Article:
The Czech Gypsy minority and its difficult position
A few years ago, an English friend visited my former classmate in Prague and we decided to visit a quarter in Prague called "Nusle". There are several pubs where the customers are almost all Gypsies. We bought two beers each in one of these and then left. In front of this pub there were a few Gypsies of our age or younger. One of them challenged our English friend to lift him up. He did so. The Gypsy expressed surprise that he was so strong and we walked on. Then we asked our friend to check if he still had his wallet; he didn’t. So he went back and asked the Gypsy boy to lift him up. During the lift he fortunately found his wallet in the Gypsy’s pocket and took it back. This time the Gypsy was much more surprised but recognized that his attempt had failed.
Lots of people suspect that every Gypsy wants to rob them of everything possible. For example, when I speak with my father about this problem, he says he would respect them if they worked harder, didn’t steal and didn’t shout so often. There are lots of examples of a Gypsy phoning a company to ask for a job – the "WHITES" agreed, offered the "GYPSY" some sort of job and asked him to come. When he came they refused him – it was clear it is just because of the color of his/her skin and their prejudiced belief that he won’t work well, will always feign illness and so on. It is like a vicious circle from which it is impossible to get off.
Gypsies have been living in the Czech Republic for several centuries, and the majority of people living there never respected them but more or less tolerated them. Most "whites" think that the problematic behaviour of many Gypsies shows, that Gypsies are unable to be full members of our society. The story of Gypsies who are destroying their own flats, is one reference for this statement one can often hear. But most people do not see the Gypsies’ reasons. Firstly, they were traveling beforehand, they made their fires near their maringotka (caravans), sang their songs, danced, had fun, and of course, sometimes they stole chickens and so on. They were and still are very proud that they are Gypsies (or "Romanies" in the current politically correct speech).
Communists abolished this way of life by forcing many Gypsies to move into industrialized areas, where Roma were needed as unskilled manual workforce. Other reasons why they destroyed their flats seem very strange to us. For example, there are very different communities of Romanies with mostly very antagonistic relationships, sometimes more severe than between Gypsies and Czechs in general. But it is also difficult to say "Gypsies" and "Czechs" because the majority of Gypsies (maybe 80%) registered themselves in the 1991 census as having Czech nationality.
The Velvet revolution has come to the Gypsies too. Freedom gave Gypsies a possibility to organize freely, to express their will. Maybe the greatest "popularity" of Gypsy issues in the Czech Republic came from the building of a wall between "Noisy Gypsies" and "Quiet Whites". The whole of Europe heard about this community conflict but only a few people realized this is just one example of what happens almost everywhere. For example two days ago I read one article about a pub which is divided into two parts – one for Gypsies and one for whites. And nobody from either side thinks it is bad. It sounds very silly to me. It is very clear that Gypsies have been living here for centuries but we do not understand them at all.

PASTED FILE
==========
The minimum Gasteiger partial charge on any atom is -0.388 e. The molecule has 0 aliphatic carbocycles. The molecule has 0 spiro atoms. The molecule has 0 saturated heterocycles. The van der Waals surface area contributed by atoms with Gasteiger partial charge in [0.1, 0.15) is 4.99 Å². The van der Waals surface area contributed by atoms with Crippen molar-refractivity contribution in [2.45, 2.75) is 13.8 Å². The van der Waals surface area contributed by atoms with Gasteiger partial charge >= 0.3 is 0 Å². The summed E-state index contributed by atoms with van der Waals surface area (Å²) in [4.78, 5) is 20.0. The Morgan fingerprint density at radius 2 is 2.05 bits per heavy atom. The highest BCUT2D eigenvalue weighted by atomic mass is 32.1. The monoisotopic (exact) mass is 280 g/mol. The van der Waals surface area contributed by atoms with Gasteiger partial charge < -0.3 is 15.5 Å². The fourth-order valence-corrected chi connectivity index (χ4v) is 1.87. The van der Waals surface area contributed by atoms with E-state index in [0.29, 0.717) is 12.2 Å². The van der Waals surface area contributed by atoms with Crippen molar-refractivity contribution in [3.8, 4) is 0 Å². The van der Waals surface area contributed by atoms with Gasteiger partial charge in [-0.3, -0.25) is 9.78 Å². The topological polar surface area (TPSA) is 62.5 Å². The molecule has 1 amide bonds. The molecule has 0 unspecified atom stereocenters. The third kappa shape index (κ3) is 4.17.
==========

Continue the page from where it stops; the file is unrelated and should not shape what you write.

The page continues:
We don’t understand their language; instead, we force them to learn Czech. This heritage from the communist era most seriously affects the Gypsy children who don’t understand Czech well enough when they attend their school. Just because of their low knowledge of the Czech language they are still sent to special classes for mentally handicapped children. In this way the communists guaranteed the truth of "Gypsies=Diggers" or "Gypsies=Stealers" and most Gypsies ended up without any higher education beyond the 8 years of basic school.
I remember that one boy was attending our class in the school – he was a Gypsy. The rest of the class rejected him just because he was a Gypsy. Also our class teacher was prejudiced when, for example, she had to find out who was guiltier in some dispute between "him" and "one of US". She almost never protected him against us. Our parents didn’t care about it, they were just talking about how his mother was ugly – nothing else.
Now it is changing a little bit. The desire of our government to join the EU is forcing it to change first of all its own attitude to Gypsies. This is happening slowly but willingly. Also, a lot of foundations and other NGO’s are positively interested in this question. For example our Charles University has opened a course in "Roma studies" which is attended by members of both communities to learn more about Gypsy Community in the Czech Republic and elsewhere. Newspapers publish more and more articles on this issue and look for a few ways to break down more and more fences between them and us.
But the mentalities of both sides will change very, very slowly, I think. My very optimistic guess is about 20-30 years. But let’s see, the future is still very difficult to foresee.